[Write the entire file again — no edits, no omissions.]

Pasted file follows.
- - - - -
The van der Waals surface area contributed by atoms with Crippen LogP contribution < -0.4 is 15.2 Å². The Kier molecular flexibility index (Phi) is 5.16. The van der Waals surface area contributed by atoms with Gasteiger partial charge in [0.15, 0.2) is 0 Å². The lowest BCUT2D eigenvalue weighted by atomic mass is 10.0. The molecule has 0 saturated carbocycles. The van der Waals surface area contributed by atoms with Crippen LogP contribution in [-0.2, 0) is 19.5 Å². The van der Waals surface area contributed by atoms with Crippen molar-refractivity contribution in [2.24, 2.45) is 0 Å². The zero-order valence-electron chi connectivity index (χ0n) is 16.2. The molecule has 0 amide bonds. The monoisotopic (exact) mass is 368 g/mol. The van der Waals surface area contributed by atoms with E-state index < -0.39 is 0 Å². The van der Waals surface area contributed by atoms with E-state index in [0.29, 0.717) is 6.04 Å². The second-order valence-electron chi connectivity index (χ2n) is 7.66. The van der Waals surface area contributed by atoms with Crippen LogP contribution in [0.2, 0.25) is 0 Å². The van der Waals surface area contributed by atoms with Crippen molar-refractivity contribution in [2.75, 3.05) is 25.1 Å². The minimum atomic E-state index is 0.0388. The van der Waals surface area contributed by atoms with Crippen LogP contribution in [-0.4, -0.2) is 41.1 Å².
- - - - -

The van der Waals surface area contributed by atoms with Crippen LogP contribution < -0.4 is 15.2 Å². The Kier molecular flexibility index (Phi) is 5.16. The van der Waals surface area contributed by atoms with Gasteiger partial charge in [0.15, 0.2) is 0 Å². The lowest BCUT2D eigenvalue weighted by atomic mass is 10.0. The molecule has 0 saturated carbocycles. The van der Waals surface area contributed by atoms with Crippen LogP contribution in [-0.2, 0) is 19.5 Å². The van der Waals surface area contributed by atoms with Crippen molar-refractivity contribution in [2.24, 2.45) is 0 Å². The zero-order valence-electron chi connectivity index (χ0n) is 16.2. The molecule has 0 amide bonds. The monoisotopic (exact) mass is 368 g/mol. The van der Waals surface area contributed by atoms with E-state index < -0.39 is 0 Å². The van der Waals surface area contributed by atoms with E-state index in [0.29, 0.717) is 6.04 Å². The second-order valence-electron chi connectivity index (χ2n) is 7.66. The van der Waals surface area contributed by atoms with Crippen LogP contribution in [0.2, 0.25) is 0 Å². The van der Waals surface area contributed by atoms with Crippen molar-refractivity contribution in [2.75, 3.05) is 25.1 Å². The minimum atomic E-state index is 0.0388. The van der Waals surface area contributed by atoms with Crippen LogP contribution in [-0.4, -0.2) is 41.1 Å².